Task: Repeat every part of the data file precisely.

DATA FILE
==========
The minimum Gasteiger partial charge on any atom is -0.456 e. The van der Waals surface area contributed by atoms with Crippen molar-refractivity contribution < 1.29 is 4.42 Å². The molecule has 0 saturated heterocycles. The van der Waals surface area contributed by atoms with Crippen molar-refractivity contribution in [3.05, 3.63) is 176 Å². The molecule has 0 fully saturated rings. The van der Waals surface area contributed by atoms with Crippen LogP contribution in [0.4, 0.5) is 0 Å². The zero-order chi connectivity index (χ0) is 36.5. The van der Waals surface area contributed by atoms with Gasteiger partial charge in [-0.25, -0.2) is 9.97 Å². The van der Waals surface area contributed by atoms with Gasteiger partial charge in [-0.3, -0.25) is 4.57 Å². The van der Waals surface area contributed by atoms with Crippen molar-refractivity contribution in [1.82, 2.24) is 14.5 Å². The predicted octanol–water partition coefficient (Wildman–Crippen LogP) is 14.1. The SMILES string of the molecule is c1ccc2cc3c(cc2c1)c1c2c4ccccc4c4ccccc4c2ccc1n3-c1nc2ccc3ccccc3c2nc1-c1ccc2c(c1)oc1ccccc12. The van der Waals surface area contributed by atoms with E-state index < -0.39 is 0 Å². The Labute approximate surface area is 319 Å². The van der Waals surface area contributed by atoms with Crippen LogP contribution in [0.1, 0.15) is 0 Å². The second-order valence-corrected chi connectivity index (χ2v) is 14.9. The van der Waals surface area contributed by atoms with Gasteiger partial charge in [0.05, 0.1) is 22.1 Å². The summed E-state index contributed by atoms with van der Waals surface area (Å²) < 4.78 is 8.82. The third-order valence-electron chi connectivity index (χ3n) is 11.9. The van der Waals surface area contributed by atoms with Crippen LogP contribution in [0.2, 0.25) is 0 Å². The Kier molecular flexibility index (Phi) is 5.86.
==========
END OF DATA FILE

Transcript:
The minimum Gasteiger partial charge on any atom is -0.456 e. The van der Waals surface area contributed by atoms with Crippen molar-refractivity contribution < 1.29 is 4.42 Å². The molecule has 0 saturated heterocycles. The van der Waals surface area contributed by atoms with Crippen molar-refractivity contribution in [3.05, 3.63) is 176 Å². The molecule has 0 fully saturated rings. The van der Waals surface area contributed by atoms with Crippen LogP contribution in [0.4, 0.5) is 0 Å². The zero-order chi connectivity index (χ0) is 36.5. The van der Waals surface area contributed by atoms with Gasteiger partial charge in [-0.25, -0.2) is 9.97 Å². The van der Waals surface area contributed by atoms with Gasteiger partial charge in [-0.3, -0.25) is 4.57 Å². The van der Waals surface area contributed by atoms with Crippen molar-refractivity contribution in [1.82, 2.24) is 14.5 Å². The predicted octanol–water partition coefficient (Wildman–Crippen LogP) is 14.1. The SMILES string of the molecule is c1ccc2cc3c(cc2c1)c1c2c4ccccc4c4ccccc4c2ccc1n3-c1nc2ccc3ccccc3c2nc1-c1ccc2c(c1)oc1ccccc12. The van der Waals surface area contributed by atoms with E-state index < -0.39 is 0 Å². The Labute approximate surface area is 319 Å². The van der Waals surface area contributed by atoms with Crippen LogP contribution in [0.1, 0.15) is 0 Å². The second-order valence-corrected chi connectivity index (χ2v) is 14.9. The van der Waals surface area contributed by atoms with Gasteiger partial charge in [0.05, 0.1) is 22.1 Å². The summed E-state index contributed by atoms with van der Waals surface area (Å²) < 4.78 is 8.82. The third-order valence-electron chi connectivity index (χ3n) is 11.9. The van der Waals surface area contributed by atoms with Crippen LogP contribution in [0.2, 0.25) is 0 Å². The Kier molecular flexibility index (Phi) is 5.86.